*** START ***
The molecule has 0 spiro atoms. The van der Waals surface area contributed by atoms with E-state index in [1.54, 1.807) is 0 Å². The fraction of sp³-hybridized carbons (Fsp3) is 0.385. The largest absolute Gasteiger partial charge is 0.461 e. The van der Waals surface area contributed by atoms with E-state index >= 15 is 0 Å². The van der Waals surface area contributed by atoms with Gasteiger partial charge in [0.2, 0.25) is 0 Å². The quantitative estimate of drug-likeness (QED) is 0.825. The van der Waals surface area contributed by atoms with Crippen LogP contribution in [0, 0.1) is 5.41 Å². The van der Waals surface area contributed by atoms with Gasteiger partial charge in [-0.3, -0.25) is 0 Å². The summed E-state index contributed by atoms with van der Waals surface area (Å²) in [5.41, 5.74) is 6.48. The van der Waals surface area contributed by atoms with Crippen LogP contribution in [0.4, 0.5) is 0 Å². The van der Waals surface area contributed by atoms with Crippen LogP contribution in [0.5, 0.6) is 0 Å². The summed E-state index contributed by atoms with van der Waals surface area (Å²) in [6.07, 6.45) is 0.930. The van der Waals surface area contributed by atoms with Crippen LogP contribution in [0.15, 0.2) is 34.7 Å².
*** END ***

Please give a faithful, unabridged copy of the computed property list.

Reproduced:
The molecule has 0 spiro atoms. The van der Waals surface area contributed by atoms with E-state index in [1.54, 1.807) is 0 Å². The fraction of sp³-hybridized carbons (Fsp3) is 0.385. The largest absolute Gasteiger partial charge is 0.461 e. The van der Waals surface area contributed by atoms with E-state index >= 15 is 0 Å². The van der Waals surface area contributed by atoms with Gasteiger partial charge in [0.2, 0.25) is 0 Å². The quantitative estimate of drug-likeness (QED) is 0.825. The van der Waals surface area contributed by atoms with Crippen LogP contribution in [0, 0.1) is 5.41 Å². The van der Waals surface area contributed by atoms with Gasteiger partial charge in [-0.3, -0.25) is 0 Å². The summed E-state index contributed by atoms with van der Waals surface area (Å²) in [5.41, 5.74) is 6.48. The van der Waals surface area contributed by atoms with Crippen LogP contribution in [0.4, 0.5) is 0 Å². The van der Waals surface area contributed by atoms with Crippen LogP contribution in [0.5, 0.6) is 0 Å². The summed E-state index contributed by atoms with van der Waals surface area (Å²) in [6.07, 6.45) is 0.930. The van der Waals surface area contributed by atoms with Crippen LogP contribution in [0.15, 0.2) is 34.7 Å².